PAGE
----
Farmers are finding that restoring soils with trees boosts crops in a region where drought has caused successive food crises
Combined with carbon sequestration programs and forest preservation, the approach of integrating climate resilient investments within farming is part of a growing suite of policies and practices known as Climate Smart Agriculture.
The Food and Agriculture Organisation of the United Nations (FAO) has defined Climate Smart Agriculture as “agriculture that sustainably increases productivity, resilience (adaptation), reduces/removes greenhouse gases (mitigation) while enhancing the achievement of national food security and development goals.”
With forests and fish stocks declining, water demand rising and lack of action on climate change, humanity’s path is anything but sustainable, the UN warns.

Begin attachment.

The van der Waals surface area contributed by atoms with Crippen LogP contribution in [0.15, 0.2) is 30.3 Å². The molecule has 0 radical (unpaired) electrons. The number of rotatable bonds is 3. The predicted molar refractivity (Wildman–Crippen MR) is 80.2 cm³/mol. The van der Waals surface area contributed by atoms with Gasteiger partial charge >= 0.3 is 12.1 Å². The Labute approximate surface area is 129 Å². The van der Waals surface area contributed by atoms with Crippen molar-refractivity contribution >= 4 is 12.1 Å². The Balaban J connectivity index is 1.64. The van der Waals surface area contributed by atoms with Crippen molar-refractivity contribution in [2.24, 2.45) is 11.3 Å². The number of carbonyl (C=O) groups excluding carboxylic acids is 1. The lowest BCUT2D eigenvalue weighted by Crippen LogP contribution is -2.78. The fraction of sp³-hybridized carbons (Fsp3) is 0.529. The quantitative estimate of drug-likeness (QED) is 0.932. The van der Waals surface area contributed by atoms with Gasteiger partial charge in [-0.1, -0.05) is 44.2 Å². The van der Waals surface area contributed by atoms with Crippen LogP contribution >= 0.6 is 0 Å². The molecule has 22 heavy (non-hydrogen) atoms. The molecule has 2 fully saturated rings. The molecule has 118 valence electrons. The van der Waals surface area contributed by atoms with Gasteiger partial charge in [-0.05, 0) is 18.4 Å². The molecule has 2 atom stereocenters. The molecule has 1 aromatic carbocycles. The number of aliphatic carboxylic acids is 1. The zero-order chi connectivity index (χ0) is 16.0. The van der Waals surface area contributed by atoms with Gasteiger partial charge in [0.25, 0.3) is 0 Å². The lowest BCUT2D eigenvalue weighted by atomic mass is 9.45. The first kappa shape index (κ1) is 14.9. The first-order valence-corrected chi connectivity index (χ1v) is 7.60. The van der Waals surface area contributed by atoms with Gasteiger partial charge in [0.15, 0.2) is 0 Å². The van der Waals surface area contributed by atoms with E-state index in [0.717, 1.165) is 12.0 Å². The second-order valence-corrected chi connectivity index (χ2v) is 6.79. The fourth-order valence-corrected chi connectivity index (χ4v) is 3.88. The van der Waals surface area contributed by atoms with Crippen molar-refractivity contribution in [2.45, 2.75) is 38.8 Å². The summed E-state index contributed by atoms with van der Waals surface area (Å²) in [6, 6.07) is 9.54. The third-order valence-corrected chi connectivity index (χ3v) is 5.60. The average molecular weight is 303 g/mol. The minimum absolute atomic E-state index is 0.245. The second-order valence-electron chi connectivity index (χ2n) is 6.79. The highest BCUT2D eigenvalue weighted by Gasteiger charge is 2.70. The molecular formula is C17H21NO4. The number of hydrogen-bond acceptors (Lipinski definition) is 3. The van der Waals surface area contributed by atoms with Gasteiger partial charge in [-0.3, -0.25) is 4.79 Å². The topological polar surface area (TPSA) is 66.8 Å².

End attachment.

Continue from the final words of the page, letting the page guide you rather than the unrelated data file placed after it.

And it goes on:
The Global Environmental Outlook says significant progress is seen on only four out of 90 environmental goals.
The uncertainties in rainfall patterns in Ghana, and for that matter the Upper East Region, has negatively affected general agricultural activities over the years, resulting in poor food production and poor livestock keeping.
The situation has been further aggravated, as farmers and the general public continue to fell trees and set bushes on fire indiscriminately. This, they do without considering the devastating effects of their activities on the environment and general agricultural activities.
The United Nations climate meetings in Bonn have now come to an end. On agriculture, there was much fruitful discussion and trust-building among parties. A contact group on agriculture met several times to share views informally. However, no formal decision on what the Subsidiary Body for Scientific and Technological Advice (SBSTA) should recommend to the Conference of Parties (COP) on agriculture was made. Delegates chose to continue to exchange views on issues relating to agriculture (PDF) during COP18 in Qatar later this year.